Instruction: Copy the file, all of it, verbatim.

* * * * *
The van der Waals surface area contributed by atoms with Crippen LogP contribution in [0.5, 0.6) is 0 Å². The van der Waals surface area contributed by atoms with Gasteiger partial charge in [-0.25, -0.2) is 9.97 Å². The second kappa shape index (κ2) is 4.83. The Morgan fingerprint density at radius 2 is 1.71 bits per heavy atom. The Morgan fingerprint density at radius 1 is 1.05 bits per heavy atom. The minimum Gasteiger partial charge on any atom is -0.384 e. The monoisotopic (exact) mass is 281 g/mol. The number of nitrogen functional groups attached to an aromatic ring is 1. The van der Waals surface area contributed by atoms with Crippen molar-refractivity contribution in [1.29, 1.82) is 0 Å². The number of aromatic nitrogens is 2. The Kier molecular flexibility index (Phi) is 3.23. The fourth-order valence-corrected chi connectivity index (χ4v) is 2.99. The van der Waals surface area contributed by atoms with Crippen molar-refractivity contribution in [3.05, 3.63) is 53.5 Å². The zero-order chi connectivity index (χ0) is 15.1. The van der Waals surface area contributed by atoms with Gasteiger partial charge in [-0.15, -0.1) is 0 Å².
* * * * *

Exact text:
The van der Waals surface area contributed by atoms with Crippen LogP contribution in [0.5, 0.6) is 0 Å². The van der Waals surface area contributed by atoms with Gasteiger partial charge in [-0.25, -0.2) is 9.97 Å². The second kappa shape index (κ2) is 4.83. The Morgan fingerprint density at radius 2 is 1.71 bits per heavy atom. The Morgan fingerprint density at radius 1 is 1.05 bits per heavy atom. The minimum Gasteiger partial charge on any atom is -0.384 e. The monoisotopic (exact) mass is 281 g/mol. The number of nitrogen functional groups attached to an aromatic ring is 1. The van der Waals surface area contributed by atoms with Crippen molar-refractivity contribution in [1.29, 1.82) is 0 Å². The number of aromatic nitrogens is 2. The Kier molecular flexibility index (Phi) is 3.23. The fourth-order valence-corrected chi connectivity index (χ4v) is 2.99. The van der Waals surface area contributed by atoms with Crippen molar-refractivity contribution in [3.05, 3.63) is 53.5 Å². The zero-order chi connectivity index (χ0) is 15.1. The van der Waals surface area contributed by atoms with Gasteiger partial charge in [-0.15, -0.1) is 0 Å².